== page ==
Sir: Robert Fisk's series of articles on Bahrain are so unbalanced that the casual reader might suppose the country to be in a state of insurrection. This is far from being the case.
Bahrain, a good friend of the West, has a history of tolerance, education and cosmopolitanism. It is acknowledged to be a regional leader in such areas as women's emancipation, education and care of the disabled. To describe the Bahraini government, as Mr Fisk does, as the most repressive in the Gulf ignores the facts of geography and history.
Any visitor to Bahrain, not to mention the 7,500-strong British community there, will readily testify that this is no police state. And to devote an article ("Qatar's freedoms put Bahrain on the spot", 15 February) to Qatari attitudes to Bahrain, while failing to mention the territorial dispute between the two countries, is disingenuous, to say the least.
Every country has its problems. In Bahrain, these include unemployment, which the government is tackling vigorously, and a shortage of funds to prime employment-producing projects. Oil wealth is not what it was. As to greater popular representation, the government has made it clear that gradual evolution in this direction is on the cards but not in response to the use or threat of force.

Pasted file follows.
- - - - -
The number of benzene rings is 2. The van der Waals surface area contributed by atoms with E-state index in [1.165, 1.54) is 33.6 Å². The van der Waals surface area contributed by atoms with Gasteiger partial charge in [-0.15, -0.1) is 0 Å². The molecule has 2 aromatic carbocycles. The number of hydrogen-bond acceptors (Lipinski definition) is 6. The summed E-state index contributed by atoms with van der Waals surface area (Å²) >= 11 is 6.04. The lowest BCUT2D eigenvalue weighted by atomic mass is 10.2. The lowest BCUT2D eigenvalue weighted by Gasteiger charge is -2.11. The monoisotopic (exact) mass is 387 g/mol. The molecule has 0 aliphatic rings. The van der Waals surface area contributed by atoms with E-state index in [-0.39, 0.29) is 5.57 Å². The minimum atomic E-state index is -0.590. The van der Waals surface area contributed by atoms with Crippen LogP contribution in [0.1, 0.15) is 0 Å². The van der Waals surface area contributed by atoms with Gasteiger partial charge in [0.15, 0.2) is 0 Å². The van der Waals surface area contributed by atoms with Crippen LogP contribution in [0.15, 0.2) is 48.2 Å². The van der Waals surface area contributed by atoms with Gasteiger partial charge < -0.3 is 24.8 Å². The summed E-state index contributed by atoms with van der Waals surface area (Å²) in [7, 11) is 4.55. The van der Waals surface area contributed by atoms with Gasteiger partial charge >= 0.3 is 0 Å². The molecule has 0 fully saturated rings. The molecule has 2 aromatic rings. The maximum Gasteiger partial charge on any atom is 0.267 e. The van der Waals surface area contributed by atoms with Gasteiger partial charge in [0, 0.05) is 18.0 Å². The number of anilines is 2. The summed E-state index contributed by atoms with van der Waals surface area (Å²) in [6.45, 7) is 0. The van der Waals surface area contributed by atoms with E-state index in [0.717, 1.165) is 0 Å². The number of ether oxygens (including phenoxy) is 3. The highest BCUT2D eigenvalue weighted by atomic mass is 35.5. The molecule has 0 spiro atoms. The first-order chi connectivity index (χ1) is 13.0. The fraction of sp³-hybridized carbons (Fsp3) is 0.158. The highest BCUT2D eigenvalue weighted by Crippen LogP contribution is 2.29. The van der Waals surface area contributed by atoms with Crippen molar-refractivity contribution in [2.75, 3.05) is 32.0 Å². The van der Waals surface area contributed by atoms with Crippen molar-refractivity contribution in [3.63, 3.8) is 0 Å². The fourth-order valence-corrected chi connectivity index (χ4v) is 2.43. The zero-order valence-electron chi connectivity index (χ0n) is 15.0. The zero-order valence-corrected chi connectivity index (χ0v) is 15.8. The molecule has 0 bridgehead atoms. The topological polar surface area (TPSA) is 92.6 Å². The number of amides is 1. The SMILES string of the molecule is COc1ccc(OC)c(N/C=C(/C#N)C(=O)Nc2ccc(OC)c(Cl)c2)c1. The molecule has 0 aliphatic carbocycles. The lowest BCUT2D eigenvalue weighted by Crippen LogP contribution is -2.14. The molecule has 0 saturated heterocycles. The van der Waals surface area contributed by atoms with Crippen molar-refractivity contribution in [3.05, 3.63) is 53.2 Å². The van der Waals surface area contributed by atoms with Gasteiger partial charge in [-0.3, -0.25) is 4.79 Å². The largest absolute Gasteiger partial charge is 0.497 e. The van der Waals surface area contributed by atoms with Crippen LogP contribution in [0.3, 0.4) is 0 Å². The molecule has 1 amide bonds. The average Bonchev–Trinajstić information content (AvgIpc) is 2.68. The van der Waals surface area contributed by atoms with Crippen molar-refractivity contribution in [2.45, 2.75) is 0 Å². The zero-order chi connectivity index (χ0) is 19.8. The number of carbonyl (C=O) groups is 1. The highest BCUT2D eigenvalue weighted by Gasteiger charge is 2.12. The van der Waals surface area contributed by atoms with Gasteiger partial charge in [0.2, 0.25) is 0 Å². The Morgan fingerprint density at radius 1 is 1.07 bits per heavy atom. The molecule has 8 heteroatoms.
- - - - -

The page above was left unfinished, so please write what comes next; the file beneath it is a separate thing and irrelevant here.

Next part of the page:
Mr Fisk would acknowledge that, for at least some of his interlocutors, the aim is an Islamic state. I submit that such an outcome, however unlikely, would be inimical to the interests of the vast majority of Bahrainis.
The whole question of popular representation in a Gulf Arab society is very complex .Meanwhile, Sheikh Isa is the most accessible of rulers, with an open Majlis for the citizens twice a week.
The writer was British Ambassador to Bahrain, 1992-1995.Reuse content